Causes The causes for a P0140 code are fairly few. They could be any of the following:
  • Shorted heater circuit in O2 sensor. (Usually requires replacement of heater circuit fuse in fuse block also)
  • Shorted signal circuit in O2 sensor
  • Melting of harness connector or wiring due to contact with exhaust system
  • Water intrusion in harness connector or PCM connector
  • Bad PCM
Possible Solutions This is a fairly specific problem and shouldn't be too difficult to diagnose.
First, start engine and warm up. Using a scan tool, watch the Bank 1, sensor 2, o2 sensor voltage. Normally the voltage should switch slowly above and below .45 volts. If it does, the problem is likely intermittent. You'll have to wait for the problem to surface before you can accurately diagnose.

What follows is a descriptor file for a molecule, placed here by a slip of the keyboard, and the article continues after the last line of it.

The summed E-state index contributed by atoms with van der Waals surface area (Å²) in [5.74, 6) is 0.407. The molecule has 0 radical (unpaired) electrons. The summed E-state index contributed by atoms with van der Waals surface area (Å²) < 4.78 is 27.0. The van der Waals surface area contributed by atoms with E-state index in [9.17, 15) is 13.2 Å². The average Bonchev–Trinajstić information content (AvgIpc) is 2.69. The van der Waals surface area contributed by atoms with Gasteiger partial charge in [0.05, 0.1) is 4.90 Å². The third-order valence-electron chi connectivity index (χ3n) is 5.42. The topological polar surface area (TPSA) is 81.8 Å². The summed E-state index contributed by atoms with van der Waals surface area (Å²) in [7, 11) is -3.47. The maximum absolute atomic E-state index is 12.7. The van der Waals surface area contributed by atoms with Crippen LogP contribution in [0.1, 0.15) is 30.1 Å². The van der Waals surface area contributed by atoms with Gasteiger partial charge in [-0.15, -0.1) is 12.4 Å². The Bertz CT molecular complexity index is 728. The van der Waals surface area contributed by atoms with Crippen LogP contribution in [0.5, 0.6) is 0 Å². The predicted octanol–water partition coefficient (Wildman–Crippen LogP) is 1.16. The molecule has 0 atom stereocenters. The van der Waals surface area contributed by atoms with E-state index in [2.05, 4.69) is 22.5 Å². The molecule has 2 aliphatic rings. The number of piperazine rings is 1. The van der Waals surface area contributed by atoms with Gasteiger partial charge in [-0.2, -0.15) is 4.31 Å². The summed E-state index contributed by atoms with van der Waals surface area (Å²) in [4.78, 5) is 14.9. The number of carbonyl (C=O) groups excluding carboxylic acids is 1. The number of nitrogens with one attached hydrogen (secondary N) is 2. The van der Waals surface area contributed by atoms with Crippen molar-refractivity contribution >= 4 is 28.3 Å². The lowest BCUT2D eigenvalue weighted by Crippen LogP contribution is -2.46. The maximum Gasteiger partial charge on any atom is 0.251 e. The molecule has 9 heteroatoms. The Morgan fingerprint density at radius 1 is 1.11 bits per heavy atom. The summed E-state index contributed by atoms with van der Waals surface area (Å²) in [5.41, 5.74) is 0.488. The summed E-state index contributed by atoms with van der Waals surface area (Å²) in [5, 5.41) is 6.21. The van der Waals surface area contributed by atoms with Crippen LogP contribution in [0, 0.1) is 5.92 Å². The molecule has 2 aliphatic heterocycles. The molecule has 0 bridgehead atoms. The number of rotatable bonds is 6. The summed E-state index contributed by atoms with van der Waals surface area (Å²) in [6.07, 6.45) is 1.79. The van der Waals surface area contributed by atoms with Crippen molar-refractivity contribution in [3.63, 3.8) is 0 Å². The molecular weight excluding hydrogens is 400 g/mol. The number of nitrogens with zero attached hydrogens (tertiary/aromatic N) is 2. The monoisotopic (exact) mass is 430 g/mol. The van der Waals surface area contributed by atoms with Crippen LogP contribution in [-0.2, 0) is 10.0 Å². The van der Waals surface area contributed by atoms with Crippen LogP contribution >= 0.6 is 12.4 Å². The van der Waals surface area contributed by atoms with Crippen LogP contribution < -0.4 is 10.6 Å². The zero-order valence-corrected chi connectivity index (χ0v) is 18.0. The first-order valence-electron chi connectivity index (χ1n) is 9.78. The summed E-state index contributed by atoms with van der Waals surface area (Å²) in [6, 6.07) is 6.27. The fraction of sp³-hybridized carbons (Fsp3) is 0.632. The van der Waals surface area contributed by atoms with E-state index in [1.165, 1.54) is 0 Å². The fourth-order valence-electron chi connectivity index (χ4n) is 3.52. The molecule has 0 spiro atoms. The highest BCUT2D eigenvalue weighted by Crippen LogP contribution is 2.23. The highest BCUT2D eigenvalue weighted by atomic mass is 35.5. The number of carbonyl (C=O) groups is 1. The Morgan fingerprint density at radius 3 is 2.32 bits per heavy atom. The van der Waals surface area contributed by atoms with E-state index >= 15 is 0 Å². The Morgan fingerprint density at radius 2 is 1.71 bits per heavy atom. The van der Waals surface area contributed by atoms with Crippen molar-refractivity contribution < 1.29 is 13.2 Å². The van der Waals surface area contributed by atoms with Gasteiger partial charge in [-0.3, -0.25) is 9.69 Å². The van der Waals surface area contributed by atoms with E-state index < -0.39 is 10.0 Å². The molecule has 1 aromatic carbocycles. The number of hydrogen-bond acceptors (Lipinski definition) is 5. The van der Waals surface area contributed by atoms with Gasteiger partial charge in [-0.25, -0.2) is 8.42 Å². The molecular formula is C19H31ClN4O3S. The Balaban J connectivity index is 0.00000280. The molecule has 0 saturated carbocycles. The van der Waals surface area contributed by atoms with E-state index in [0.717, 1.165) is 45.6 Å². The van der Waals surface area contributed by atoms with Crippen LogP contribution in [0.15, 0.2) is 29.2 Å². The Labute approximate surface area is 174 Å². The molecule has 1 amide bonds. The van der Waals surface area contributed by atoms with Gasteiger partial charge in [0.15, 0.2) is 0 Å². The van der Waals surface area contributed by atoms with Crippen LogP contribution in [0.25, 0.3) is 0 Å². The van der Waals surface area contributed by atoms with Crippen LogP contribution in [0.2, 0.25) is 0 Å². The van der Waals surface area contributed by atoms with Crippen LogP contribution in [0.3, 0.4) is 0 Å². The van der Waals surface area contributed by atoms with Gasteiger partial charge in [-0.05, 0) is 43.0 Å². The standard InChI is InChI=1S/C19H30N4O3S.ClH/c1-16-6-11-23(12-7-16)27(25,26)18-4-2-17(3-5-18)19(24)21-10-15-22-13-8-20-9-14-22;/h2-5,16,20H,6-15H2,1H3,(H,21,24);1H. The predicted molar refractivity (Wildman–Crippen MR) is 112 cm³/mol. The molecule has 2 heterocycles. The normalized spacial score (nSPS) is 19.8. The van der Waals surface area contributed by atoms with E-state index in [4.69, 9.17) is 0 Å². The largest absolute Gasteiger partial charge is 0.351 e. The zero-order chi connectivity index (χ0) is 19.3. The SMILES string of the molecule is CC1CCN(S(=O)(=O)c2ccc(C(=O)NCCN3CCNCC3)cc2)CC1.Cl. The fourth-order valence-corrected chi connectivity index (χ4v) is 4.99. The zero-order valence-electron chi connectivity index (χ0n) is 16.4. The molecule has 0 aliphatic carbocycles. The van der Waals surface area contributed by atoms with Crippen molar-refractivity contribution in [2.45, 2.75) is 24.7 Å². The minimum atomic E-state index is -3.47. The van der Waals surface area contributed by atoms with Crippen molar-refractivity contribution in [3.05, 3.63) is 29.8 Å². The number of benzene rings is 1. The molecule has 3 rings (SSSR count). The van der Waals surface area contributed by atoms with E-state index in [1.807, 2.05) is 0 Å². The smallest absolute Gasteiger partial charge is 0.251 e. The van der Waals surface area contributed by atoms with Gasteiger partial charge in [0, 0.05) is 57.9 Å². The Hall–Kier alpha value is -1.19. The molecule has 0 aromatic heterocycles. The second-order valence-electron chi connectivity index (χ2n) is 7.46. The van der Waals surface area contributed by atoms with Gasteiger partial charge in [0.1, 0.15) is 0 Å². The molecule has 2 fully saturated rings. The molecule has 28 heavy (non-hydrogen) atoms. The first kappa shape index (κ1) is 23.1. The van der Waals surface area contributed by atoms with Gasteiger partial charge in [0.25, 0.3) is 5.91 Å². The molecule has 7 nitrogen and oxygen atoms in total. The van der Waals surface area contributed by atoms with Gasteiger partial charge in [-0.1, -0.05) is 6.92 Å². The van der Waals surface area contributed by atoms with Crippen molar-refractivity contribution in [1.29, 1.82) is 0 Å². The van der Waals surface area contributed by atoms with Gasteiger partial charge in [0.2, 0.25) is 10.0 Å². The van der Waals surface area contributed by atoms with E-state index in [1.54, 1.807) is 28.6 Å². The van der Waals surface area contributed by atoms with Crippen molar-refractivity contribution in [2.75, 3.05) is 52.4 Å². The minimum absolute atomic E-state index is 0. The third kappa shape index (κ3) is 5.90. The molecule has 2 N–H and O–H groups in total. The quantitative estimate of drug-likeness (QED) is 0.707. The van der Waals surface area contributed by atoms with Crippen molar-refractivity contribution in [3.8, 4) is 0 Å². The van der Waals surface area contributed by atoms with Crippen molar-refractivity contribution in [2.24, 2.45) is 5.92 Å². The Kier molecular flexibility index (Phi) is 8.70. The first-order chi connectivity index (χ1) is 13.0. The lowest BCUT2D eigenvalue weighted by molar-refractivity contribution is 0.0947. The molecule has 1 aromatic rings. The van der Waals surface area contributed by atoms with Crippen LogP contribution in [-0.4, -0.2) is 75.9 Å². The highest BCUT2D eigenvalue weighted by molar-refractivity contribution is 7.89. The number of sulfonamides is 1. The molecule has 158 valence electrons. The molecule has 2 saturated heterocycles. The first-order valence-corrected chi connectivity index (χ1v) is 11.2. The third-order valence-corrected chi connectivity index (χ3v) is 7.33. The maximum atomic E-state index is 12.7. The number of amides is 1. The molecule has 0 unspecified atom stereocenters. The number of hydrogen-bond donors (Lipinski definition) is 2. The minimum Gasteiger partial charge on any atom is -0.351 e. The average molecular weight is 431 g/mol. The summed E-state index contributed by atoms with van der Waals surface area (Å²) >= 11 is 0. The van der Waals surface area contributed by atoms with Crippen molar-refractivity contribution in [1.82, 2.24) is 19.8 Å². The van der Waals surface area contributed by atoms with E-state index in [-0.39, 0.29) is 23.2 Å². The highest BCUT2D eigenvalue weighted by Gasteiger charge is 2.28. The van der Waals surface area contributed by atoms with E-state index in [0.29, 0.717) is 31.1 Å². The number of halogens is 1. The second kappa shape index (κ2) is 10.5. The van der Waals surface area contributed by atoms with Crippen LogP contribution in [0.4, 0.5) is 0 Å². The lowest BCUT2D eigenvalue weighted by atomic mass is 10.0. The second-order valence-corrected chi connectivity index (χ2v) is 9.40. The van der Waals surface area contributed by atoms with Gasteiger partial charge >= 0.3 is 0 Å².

However, if it doesn't switch, or is stuck then perform the following: 2. Shut off vehicle. Visually check the Bank1,2 harness connector for melting or chafing of the harness or the connector. Repair or replace as needed 3. Turn ignition on, but engine off. Disconnect the O2 sensor connector and check for 12Volts at the Heater Circuit supply and for proper ground on the heater circuit ground circuit. a. If 12V heater supply is missing, check the proper fuses for an open in the circuit. If heater circuit fuse is blown, then suspect a bad heater in the o2 sensor causing a blown heater circuit fuse. Replace sensor and fuse and recheck. b. If ground is missing, trace the circuit and clean or repair ground circuit. 4. Next, with connector still unplugged, check for 5 Volts on the reference circuit. If this is missing, check for 5 Volts at the PCM connector. If 5 Volts is present at the PCM connector but not at the o2 sensor harness connector, then there is an open or short in the reference wire supply between the PCM and the o2 sensor connector. However, if there is no 5 Volts present at the PCM connector, the PCM is likely at fault due to internal short. Replace PCM. ** (NOTE: on Chrysler models, a common problem is the 5Volt reference circuit can be shorted out by any sensor on the car that uses a 5 Volt reference. Simply unplug each sensor one at a time until the 5 Volts reappears. The last sensor you unplugged is the shorted sensor. Replacing it should fix the 5 Volt reference short.) 5. If all the voltages and grounds are present, then replace the Bank 1,2 O2 sensor and re-test.